"Pocahontas" Film Review
By: Nathaniel Simpson
"Pocahontas" is perhaps one of the most thoughtful Disney animated films, drawing inspiration from real-life events and putting their own Disney spin on it. It's like we are exploring the history of Pocahontas through rose-colored glasses, injecting humor and heart-felt messages and subject matter into the film. However, by adding magical elements and scenes of beautiful imagery, the filmmakers create a stunning film that fits perfectly into the Disney canon of animated films.
The movie is centered around its titular protagonist (played by Irene Bedard for the speaking voice and Judy Kuhn for the singing voice) and her Native American tribe. They live in peace with the land and the animals, following the traditions of their elders and leading the tribe through survival. However, when the Europeans come into the picture, they believe they can colonize the area and convert the Native Americans to a more modern and civilized way.
However, when John Smith (Mel Gibson), who is a voyager on the European ship, meets Pocahontas, they both fall in love with one another, fascinated at their cultural differences. When their romance proves dangerous however, with the European Governor Ratliff (David Ogden Stiers) hungry for all the power and gold in the land, the two lovebirds must somehow help her tribe and his group of people figure out their differences to be able to be together.
Pocahontas is one of the most badass female protagonists in the Disney films up to that point. She breaks the traditional mold of the Disney princesses, who are usually laying around and waiting for their price to come. This character, on the other hand, takes her own future in her hands, showing how she doesn't need a prince or anyone to take care of her. Due to the fictional creation of this historical figure, it set the foundation for Disney to create other powerful Disney warrior princesses, such as Mulan, Elsa, and many others.
At the same time, I think John is a great male protagonist for a film like this. He is not entitled like the other Disney princes (even though I wouldn't consider him a prince in this sense), and actually cares about other people and their differences. Now, this is not saying the other Disney princes were shallow, but do you think the prince would have gone and danced with Sleeping Beauty if she wasn't so beautiful? John doesn't see Pocahontas as someone different than him, but rather as his equal and adores learning about her and her life on this land. Neither of them overpower the other, but rather treat each other like equal. In the case of both Pocahontas and John, they really set the bar high for the Disney princes and princesses, and influences many of the relationships found in today's Disney films.
This film is a very refreshing take on the Disney animated films. It is perhaps the most serious Disney animated film, and allows the characters to create these heartfelt connections and display these beautiful acts of kindness and acceptance. Then, with the inclusion of Ratliff and the other Europeans who cannot change their ways, with the exception of Christian Bale's Thomas, it allows them to change their ways towards the end of the film and show how humans can get along and not be judged by their differences. Now, this is a lovely and heartfelt connection from this movie to real-life events, but it is obvious that this is no where near the true story of Pocahontas. That doesn't make much of a difference since Disney usually changes up the stories for their animated films, but it is impossible to judge this movie off of the real events.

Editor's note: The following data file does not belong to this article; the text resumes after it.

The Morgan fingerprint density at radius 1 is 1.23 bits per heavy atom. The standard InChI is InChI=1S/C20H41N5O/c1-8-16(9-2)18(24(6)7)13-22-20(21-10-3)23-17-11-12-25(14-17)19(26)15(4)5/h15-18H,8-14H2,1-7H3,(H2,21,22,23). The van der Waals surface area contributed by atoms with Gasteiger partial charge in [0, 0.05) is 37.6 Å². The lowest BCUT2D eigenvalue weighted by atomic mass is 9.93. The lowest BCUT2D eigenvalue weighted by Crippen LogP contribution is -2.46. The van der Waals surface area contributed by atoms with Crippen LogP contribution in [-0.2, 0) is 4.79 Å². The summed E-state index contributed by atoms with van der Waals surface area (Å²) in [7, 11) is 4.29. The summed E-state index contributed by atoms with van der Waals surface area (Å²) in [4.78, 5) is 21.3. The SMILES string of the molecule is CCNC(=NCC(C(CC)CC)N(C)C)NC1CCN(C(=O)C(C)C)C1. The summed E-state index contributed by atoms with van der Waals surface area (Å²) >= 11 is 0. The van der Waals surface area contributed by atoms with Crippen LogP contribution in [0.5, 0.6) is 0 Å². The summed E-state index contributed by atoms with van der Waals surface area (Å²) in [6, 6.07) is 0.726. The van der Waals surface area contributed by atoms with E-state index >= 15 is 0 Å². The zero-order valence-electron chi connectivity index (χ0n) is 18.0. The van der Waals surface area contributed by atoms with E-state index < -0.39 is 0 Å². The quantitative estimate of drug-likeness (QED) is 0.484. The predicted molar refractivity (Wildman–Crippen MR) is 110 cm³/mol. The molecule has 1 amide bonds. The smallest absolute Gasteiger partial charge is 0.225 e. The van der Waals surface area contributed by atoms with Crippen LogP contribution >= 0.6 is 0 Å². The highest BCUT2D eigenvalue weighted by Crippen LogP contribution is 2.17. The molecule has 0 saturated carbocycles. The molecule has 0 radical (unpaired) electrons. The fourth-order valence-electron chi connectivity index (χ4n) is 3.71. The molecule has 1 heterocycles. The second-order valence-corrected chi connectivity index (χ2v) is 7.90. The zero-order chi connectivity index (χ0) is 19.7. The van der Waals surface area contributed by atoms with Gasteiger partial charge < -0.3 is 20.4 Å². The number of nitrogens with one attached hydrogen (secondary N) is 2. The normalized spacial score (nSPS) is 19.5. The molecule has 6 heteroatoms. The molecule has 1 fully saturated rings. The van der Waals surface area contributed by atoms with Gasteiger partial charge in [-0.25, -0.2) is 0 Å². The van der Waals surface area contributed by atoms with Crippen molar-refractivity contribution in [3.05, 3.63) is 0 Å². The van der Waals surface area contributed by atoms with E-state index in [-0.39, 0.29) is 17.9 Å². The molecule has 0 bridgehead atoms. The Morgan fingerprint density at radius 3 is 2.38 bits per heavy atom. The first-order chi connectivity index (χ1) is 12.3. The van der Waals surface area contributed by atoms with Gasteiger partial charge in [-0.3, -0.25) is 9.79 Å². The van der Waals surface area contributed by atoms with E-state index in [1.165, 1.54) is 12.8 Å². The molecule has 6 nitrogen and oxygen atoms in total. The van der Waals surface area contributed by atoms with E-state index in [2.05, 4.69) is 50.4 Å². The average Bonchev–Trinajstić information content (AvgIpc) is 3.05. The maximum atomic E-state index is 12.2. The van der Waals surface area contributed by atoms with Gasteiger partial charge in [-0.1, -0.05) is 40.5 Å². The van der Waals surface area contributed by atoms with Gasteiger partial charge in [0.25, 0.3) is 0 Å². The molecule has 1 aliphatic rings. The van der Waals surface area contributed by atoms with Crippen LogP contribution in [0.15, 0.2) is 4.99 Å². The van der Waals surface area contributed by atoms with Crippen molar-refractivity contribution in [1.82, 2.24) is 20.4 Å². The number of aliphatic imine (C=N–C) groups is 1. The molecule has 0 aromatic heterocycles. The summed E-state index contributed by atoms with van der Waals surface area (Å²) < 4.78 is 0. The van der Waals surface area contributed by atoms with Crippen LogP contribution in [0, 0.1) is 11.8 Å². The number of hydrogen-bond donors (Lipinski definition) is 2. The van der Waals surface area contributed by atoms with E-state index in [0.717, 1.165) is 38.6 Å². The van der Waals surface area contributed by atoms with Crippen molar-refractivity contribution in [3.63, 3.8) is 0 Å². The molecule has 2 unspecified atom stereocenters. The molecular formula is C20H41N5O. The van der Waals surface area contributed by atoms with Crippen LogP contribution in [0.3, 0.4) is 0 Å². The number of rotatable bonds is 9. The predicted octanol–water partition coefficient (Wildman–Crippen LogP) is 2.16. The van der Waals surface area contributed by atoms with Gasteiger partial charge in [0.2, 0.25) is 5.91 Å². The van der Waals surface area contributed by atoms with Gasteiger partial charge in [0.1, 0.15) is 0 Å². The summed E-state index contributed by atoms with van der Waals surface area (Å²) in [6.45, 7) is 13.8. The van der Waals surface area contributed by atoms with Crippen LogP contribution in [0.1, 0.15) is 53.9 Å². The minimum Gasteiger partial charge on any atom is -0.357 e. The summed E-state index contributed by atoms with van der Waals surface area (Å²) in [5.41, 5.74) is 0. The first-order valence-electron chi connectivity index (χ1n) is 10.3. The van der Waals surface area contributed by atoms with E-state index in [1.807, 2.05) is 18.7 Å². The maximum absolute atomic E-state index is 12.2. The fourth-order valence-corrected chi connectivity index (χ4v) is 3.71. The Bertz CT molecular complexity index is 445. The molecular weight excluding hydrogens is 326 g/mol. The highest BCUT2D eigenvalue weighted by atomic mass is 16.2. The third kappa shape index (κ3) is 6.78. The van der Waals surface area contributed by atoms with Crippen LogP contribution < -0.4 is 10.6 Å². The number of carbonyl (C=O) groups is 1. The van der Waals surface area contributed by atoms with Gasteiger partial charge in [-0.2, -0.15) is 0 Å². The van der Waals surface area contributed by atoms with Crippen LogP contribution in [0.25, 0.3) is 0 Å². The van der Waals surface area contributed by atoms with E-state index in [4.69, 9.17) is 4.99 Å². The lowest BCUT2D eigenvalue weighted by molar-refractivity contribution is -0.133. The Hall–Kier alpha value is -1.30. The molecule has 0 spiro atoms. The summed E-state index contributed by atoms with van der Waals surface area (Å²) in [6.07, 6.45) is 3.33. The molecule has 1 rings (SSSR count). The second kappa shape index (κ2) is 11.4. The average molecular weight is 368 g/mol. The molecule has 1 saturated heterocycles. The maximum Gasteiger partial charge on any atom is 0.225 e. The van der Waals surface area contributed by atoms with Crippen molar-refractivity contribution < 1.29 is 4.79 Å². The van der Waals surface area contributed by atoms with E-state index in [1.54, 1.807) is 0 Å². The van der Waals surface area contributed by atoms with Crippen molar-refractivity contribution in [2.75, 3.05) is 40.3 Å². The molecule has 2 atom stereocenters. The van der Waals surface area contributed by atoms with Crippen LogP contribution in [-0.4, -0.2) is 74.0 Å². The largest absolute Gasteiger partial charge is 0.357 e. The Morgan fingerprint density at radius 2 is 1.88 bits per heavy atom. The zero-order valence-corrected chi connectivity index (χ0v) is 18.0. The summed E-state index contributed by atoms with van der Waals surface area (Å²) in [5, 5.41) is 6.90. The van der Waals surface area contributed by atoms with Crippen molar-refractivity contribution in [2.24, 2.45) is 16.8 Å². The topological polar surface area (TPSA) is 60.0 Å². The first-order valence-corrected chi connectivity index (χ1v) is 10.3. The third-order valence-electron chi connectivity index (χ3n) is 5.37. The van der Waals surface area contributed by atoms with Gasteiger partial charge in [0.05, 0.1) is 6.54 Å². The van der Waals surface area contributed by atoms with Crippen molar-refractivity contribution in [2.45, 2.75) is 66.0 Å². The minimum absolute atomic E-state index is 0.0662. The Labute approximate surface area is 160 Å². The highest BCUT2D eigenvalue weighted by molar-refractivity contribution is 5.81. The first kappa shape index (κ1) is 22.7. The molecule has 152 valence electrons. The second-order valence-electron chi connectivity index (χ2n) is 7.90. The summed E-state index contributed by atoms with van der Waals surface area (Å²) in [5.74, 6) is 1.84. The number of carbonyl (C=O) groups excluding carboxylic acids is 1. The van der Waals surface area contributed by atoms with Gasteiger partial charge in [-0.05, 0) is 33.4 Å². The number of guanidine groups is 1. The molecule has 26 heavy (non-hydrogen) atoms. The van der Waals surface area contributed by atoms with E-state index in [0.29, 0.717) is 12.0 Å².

Perhaps my favorite thing in this film though is the inclusion of Meeko, Flit, and Percy. Meeko and Flit are Pocahontas' friends, with them being a raccoon and a hummingbird respectively. Percy is Ratliff's pug, who Meeko likes to tease and constantly mess with. They are hilarious throughout this film, and add the humor that is present in this movie. It's hard not to crack up when they appear on the screen, and are a great addition to this overall-serious film. The same can be said for Grandmother Willow (Linda Hunt), who is a sweet grandmother that takes the form of a tree and helps Pocahontas make decisions and guide her in the right direction. She is a wonderful, motherly figure in the film that also makes the movie both more heartfelt and comedic.
Overall, whether or not you dislike this film due to the false material they added about this character and movie, you can't deny the fact that this movie is wonderful to watch and leaves the viewer feeling satisfied with what happened to the characters and the setting. It is heartfelt and lovely to watch, and films like "Mulan" owe their success to this film for taking a risk and introducing a great and powerful female protagonist.